Are you too clever for Harvard Business School?

Douglas Board
You can use an offer without taking it up (Source: Getty)

Fighting it out with one or two other schools at the top of the MBA pyramid are Harvard and Stanford. Both offer two-year degrees costing a quarter of a million bucks plus lost earnings.

If you get a place at either, you are most likely in the top 4 per cent intellectually of your peers, with many other qualities as well ‒ imagination, courage and the persistence to strike out on your own, for example.

Putting oneself through the sweat and expense of applying can make sense. While there is no shortage (alas) of Donald Trumps, many senior executives struggle to believe in their own level of talent. Passing an intense, multi-faceted selection is a legitimate badge of pride.

But if you’ve got an offer from an elite school, why should you accept it? Let’s suppose for a few minutes that you are as smart and entrepreneurial as (for example) Harvard says you are. Accepting might be the right thing to do, but if the question seems like a no-brainer, you have been deceived.

Business schools do three things for their MBA graduates. First, they teach a body of knowledge which they really, really want you to believe contains secret sauce. But it can’t ‒ academically accredited research can’t be secret sauce. You could get a comparable body of knowledge much cheaper from any top 100 business school, possibly in a one-year programme.

Second, they give you the prestige of their brand. But with the offer, they’ve put that bit of value in your hands already. So why not put the offer on your CV, but buy smarter or be more creative than the average herd animal who takes up the place. Be smarter-than-Harvard: got the offer, did something else.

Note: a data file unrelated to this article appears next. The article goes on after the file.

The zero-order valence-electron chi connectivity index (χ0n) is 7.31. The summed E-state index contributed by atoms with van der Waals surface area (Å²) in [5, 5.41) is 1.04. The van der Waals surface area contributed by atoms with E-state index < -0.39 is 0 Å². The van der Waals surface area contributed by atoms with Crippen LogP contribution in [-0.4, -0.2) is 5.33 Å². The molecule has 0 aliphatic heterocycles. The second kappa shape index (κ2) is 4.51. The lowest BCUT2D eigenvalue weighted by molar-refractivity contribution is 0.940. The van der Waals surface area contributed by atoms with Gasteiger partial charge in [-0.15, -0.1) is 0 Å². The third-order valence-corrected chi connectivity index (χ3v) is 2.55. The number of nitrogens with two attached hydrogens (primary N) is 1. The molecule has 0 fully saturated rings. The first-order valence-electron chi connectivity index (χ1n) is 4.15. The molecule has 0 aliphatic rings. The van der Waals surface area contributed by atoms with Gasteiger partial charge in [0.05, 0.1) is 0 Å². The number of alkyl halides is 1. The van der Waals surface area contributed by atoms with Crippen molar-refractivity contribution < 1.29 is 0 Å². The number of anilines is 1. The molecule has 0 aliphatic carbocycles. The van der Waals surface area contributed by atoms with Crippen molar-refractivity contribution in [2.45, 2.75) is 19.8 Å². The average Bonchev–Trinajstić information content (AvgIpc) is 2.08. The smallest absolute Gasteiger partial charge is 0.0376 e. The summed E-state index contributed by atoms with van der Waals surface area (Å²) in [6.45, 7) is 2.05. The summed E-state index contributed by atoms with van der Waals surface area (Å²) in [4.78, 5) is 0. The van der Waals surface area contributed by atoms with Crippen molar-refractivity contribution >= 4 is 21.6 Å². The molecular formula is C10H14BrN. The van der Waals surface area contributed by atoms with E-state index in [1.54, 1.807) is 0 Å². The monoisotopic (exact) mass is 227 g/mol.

Third ‒ and this has been the catch up to now ‒ they admit you into the network benefits of their alumni: all the confidence-building and back-scratching benefits of those who have paid their dues already, or will do so in the future. Those benefits are powerful (although in the way this works, you may detect a fleeting resemblance to pyramid selling). For example, in the US, the proportion of top corporate leaders who have been to elite business schools keeps rising.

To crack all this open, two things needed to happen. The first was social media. Now any entrepreneur can set up a social club of individuals with verified offers from Harvard Business School which they chose not to take up ( Imagine what a smart and interesting network that would be, and so much cheaper than paying for views of the Charles River.

The other was peak elite. A good date for that in Britain may turn out to have been May 2015, when George Osborne (St Paul’s, Oxford and the Bullingdon Club) became first secretary of state as well as chancellor of the exchequer. Because since then, a gale of change has been intensifying across the western world, and not just in politics. Surprisingly quickly, shiny credentials may turn passé.

No business believes any longer in “business as usual”, so to put one’s faith in “business school as usual” could be perverse. The schools themselves warn students about “group think”, and show them how a revered brand like Arthur Andersen, once an elite touchstone, can vanish without trace. When revolution is in the air, spending a quarter of a million dollars on a debenture seat among the ruling class might be a tad unwise.

Besides, a world whose only answer to “what’s smarter than Harvard?” is Stanford has spent too long staring at its own bottom.

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